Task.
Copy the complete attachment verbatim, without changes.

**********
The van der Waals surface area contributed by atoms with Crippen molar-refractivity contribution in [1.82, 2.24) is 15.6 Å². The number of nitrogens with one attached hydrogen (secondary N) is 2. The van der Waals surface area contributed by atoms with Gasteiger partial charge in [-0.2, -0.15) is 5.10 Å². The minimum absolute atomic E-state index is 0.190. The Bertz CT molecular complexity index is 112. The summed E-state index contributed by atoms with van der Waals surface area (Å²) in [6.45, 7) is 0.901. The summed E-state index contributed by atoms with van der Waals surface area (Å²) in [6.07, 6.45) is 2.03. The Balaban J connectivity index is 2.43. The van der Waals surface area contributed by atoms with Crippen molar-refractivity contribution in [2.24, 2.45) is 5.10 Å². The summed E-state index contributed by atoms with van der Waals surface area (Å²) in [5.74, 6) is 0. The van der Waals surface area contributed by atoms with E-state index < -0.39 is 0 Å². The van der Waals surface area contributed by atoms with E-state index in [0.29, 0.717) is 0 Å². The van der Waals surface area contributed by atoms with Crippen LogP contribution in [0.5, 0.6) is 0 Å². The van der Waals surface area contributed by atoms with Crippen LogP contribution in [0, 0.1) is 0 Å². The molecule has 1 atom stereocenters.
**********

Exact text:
The van der Waals surface area contributed by atoms with Crippen molar-refractivity contribution in [1.82, 2.24) is 15.6 Å². The number of nitrogens with one attached hydrogen (secondary N) is 2. The van der Waals surface area contributed by atoms with Gasteiger partial charge in [-0.2, -0.15) is 5.10 Å². The minimum absolute atomic E-state index is 0.190. The Bertz CT molecular complexity index is 112. The summed E-state index contributed by atoms with van der Waals surface area (Å²) in [6.45, 7) is 0.901. The summed E-state index contributed by atoms with van der Waals surface area (Å²) in [6.07, 6.45) is 2.03. The Balaban J connectivity index is 2.43. The van der Waals surface area contributed by atoms with Crippen molar-refractivity contribution in [2.24, 2.45) is 5.10 Å². The summed E-state index contributed by atoms with van der Waals surface area (Å²) in [5.74, 6) is 0. The van der Waals surface area contributed by atoms with E-state index < -0.39 is 0 Å². The van der Waals surface area contributed by atoms with E-state index in [0.29, 0.717) is 0 Å². The van der Waals surface area contributed by atoms with Crippen LogP contribution in [0.5, 0.6) is 0 Å². The van der Waals surface area contributed by atoms with Crippen LogP contribution in [0, 0.1) is 0 Å². The molecule has 1 atom stereocenters.